The statistics make it clear that toxic behavior is not going unpunished and players need to rely on the in-game channels for support.
In a new developer update video from the studio, Overwatch director Jeff Kaplan took the opportunity of the new video to address concerns around the "rising tide of toxicity or bad behavior in the game", and explained how Blizzard is taking steps to addressing it, while also asking the community to step up in the same way. 340,000 of those were a direct result of the player-reporting system, Kaplan said.
Though Kaplan noted that the reporting feature "isn't flawless", he stated that a number of improvements would be coming to the system, including feedback that would allow players to see the affects of their reports. "The bad behavior is not just ruining the experience for one another, but the bad behavior's also making the game progress-in terms of development-at a much slower rate". Reasons for punishment in Overwatch vary, but a lot of those actions have one thing in common-they're the result of other players using the game's reporting system. Hence, Blizzard is sending out automated emails to players who successfully helped in serving justice to someone. He hopes to notify people more frequently in the future, so as to assure them that hitting the report button doesn't just open up a chute and toss all your exasperated rage into the void. This move is very helpful as letting players know their complaints are received and investigated will encourage players to report in-game abusive behavior.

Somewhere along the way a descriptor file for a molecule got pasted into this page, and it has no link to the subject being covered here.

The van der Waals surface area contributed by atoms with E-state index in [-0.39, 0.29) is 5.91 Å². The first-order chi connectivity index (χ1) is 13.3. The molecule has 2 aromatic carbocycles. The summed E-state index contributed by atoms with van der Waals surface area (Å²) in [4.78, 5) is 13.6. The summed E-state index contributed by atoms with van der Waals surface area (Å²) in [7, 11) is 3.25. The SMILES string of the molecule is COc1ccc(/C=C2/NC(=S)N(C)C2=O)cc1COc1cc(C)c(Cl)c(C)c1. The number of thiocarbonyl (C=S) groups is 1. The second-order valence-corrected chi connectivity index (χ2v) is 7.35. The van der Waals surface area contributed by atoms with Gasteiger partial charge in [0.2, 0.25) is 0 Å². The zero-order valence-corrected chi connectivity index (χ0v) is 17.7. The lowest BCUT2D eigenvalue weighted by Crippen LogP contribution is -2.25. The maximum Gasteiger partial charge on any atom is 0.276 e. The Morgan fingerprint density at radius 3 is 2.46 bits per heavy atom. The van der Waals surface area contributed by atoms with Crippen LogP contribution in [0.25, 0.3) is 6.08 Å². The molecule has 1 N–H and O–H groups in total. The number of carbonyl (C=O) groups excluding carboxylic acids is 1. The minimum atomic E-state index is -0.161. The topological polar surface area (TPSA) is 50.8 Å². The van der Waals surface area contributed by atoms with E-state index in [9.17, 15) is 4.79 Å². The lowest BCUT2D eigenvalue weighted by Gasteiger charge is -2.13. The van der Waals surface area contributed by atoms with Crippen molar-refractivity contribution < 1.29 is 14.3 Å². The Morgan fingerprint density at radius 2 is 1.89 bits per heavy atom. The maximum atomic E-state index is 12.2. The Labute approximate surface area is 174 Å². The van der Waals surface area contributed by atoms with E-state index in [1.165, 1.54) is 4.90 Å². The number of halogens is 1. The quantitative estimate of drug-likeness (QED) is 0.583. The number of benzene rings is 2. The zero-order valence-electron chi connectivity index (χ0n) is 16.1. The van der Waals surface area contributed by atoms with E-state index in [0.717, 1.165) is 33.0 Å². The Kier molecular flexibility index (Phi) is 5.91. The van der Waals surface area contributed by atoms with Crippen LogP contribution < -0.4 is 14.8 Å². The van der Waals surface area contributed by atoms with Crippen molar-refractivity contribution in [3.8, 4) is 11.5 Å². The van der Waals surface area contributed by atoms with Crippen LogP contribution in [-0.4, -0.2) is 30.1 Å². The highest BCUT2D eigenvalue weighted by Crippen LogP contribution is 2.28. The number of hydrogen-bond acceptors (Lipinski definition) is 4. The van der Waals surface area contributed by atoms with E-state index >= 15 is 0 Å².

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"There's not going to be a moment where we have a magic patch in Overwatch that makes bad behavior go away", Kaplan said. "You're going to see things that are visible, like actually changes to the game, and then there are more things happening behind-the-scenes".
The punishment threshold and punishment gravity, Kaplan said, is constantly being tweaked. We don't want to create areas for you where just the bad people are in Overwatch.
Kaplan added that Blizzard doesn't plan to create "naughty pools" as some games do, where offending players aren't banned altogether but put in a pool with other jerks. And even if you're not doing it out of the goodness of your own heart, do it for the game development process. He went on to explain the team is spending "a tremendous amount of time and resources punishing people" rather than working on new game content such as maps, heroes and animated shorts. "I wish we could take the time we've put into putting reporting on console, and have put that towards a match history system or a replay system instead".
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